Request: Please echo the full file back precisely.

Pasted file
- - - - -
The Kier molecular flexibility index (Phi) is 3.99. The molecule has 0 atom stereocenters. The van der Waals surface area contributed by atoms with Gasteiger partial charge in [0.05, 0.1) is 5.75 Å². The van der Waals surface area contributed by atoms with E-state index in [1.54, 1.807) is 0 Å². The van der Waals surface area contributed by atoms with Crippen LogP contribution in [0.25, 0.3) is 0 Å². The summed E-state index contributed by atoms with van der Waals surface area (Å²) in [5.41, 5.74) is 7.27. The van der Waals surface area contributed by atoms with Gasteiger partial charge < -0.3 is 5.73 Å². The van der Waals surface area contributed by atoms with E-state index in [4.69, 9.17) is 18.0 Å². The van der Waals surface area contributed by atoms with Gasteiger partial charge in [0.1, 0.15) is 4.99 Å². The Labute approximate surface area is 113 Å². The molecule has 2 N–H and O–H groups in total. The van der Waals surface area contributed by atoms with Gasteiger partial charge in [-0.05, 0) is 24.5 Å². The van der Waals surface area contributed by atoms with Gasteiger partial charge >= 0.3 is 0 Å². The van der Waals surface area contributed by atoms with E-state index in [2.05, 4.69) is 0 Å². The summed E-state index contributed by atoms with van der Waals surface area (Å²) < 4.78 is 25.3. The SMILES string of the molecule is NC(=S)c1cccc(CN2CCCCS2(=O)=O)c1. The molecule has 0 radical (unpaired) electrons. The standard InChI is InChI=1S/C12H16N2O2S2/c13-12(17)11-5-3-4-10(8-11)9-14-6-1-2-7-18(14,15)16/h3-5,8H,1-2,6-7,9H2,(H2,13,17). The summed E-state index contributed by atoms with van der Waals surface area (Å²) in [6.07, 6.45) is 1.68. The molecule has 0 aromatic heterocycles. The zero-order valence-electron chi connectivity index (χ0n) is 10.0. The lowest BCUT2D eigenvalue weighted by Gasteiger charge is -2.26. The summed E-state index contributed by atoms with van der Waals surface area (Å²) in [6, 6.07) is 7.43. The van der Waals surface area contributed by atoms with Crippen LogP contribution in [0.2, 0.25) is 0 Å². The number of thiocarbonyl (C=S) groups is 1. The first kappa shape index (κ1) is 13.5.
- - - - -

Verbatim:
The Kier molecular flexibility index (Phi) is 3.99. The molecule has 0 atom stereocenters. The van der Waals surface area contributed by atoms with Gasteiger partial charge in [0.05, 0.1) is 5.75 Å². The van der Waals surface area contributed by atoms with E-state index in [1.54, 1.807) is 0 Å². The van der Waals surface area contributed by atoms with Crippen LogP contribution in [0.25, 0.3) is 0 Å². The summed E-state index contributed by atoms with van der Waals surface area (Å²) in [5.41, 5.74) is 7.27. The van der Waals surface area contributed by atoms with Gasteiger partial charge < -0.3 is 5.73 Å². The van der Waals surface area contributed by atoms with E-state index in [4.69, 9.17) is 18.0 Å². The van der Waals surface area contributed by atoms with Gasteiger partial charge in [0.1, 0.15) is 4.99 Å². The Labute approximate surface area is 113 Å². The molecule has 2 N–H and O–H groups in total. The van der Waals surface area contributed by atoms with Gasteiger partial charge in [-0.05, 0) is 24.5 Å². The van der Waals surface area contributed by atoms with Gasteiger partial charge >= 0.3 is 0 Å². The van der Waals surface area contributed by atoms with E-state index in [2.05, 4.69) is 0 Å². The summed E-state index contributed by atoms with van der Waals surface area (Å²) < 4.78 is 25.3. The SMILES string of the molecule is NC(=S)c1cccc(CN2CCCCS2(=O)=O)c1. The molecule has 0 radical (unpaired) electrons. The standard InChI is InChI=1S/C12H16N2O2S2/c13-12(17)11-5-3-4-10(8-11)9-14-6-1-2-7-18(14,15)16/h3-5,8H,1-2,6-7,9H2,(H2,13,17). The summed E-state index contributed by atoms with van der Waals surface area (Å²) in [6.07, 6.45) is 1.68. The molecule has 0 aromatic heterocycles. The zero-order valence-electron chi connectivity index (χ0n) is 10.0. The lowest BCUT2D eigenvalue weighted by Gasteiger charge is -2.26. The summed E-state index contributed by atoms with van der Waals surface area (Å²) in [6, 6.07) is 7.43. The van der Waals surface area contributed by atoms with Crippen LogP contribution in [0.2, 0.25) is 0 Å². The number of thiocarbonyl (C=S) groups is 1. The first kappa shape index (κ1) is 13.5.